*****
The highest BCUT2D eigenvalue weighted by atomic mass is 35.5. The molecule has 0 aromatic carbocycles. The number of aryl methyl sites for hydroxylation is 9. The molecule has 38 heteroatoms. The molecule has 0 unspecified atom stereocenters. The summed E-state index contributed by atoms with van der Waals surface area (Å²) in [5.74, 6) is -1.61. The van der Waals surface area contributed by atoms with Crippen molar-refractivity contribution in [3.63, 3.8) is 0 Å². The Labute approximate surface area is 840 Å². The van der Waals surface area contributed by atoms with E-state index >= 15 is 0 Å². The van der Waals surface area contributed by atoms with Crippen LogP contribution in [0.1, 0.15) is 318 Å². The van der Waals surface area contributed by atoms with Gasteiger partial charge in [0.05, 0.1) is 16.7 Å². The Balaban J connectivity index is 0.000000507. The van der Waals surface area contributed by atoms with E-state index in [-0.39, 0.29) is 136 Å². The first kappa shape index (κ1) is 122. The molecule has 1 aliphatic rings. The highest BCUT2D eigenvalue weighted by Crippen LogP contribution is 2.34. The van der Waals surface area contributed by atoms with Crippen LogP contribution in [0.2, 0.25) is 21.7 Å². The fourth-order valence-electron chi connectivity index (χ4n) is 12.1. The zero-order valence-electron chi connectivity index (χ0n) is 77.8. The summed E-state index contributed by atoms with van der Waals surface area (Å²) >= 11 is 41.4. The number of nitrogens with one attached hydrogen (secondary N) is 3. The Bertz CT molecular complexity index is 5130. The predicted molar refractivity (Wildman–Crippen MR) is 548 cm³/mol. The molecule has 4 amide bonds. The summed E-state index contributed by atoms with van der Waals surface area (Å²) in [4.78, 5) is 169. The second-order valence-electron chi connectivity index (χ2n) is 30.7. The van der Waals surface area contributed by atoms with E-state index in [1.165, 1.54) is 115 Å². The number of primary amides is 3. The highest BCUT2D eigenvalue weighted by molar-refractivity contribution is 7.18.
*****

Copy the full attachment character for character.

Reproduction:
The highest BCUT2D eigenvalue weighted by atomic mass is 35.5. The molecule has 0 aromatic carbocycles. The number of aryl methyl sites for hydroxylation is 9. The molecule has 38 heteroatoms. The molecule has 0 unspecified atom stereocenters. The summed E-state index contributed by atoms with van der Waals surface area (Å²) in [5.74, 6) is -1.61. The van der Waals surface area contributed by atoms with Crippen molar-refractivity contribution in [3.63, 3.8) is 0 Å². The Labute approximate surface area is 840 Å². The van der Waals surface area contributed by atoms with E-state index >= 15 is 0 Å². The van der Waals surface area contributed by atoms with Crippen LogP contribution in [0.1, 0.15) is 318 Å². The van der Waals surface area contributed by atoms with Gasteiger partial charge in [0.05, 0.1) is 16.7 Å². The Balaban J connectivity index is 0.000000507. The van der Waals surface area contributed by atoms with E-state index in [-0.39, 0.29) is 136 Å². The first kappa shape index (κ1) is 122. The molecule has 1 aliphatic rings. The highest BCUT2D eigenvalue weighted by Crippen LogP contribution is 2.34. The van der Waals surface area contributed by atoms with Crippen LogP contribution in [0.2, 0.25) is 21.7 Å². The fourth-order valence-electron chi connectivity index (χ4n) is 12.1. The zero-order valence-electron chi connectivity index (χ0n) is 77.8. The summed E-state index contributed by atoms with van der Waals surface area (Å²) >= 11 is 41.4. The number of nitrogens with one attached hydrogen (secondary N) is 3. The Bertz CT molecular complexity index is 5130. The predicted molar refractivity (Wildman–Crippen MR) is 548 cm³/mol. The molecule has 4 amide bonds. The summed E-state index contributed by atoms with van der Waals surface area (Å²) in [4.78, 5) is 169. The second-order valence-electron chi connectivity index (χ2n) is 30.7. The van der Waals surface area contributed by atoms with E-state index in [1.165, 1.54) is 115 Å². The number of primary amides is 3. The highest BCUT2D eigenvalue weighted by molar-refractivity contribution is 7.18.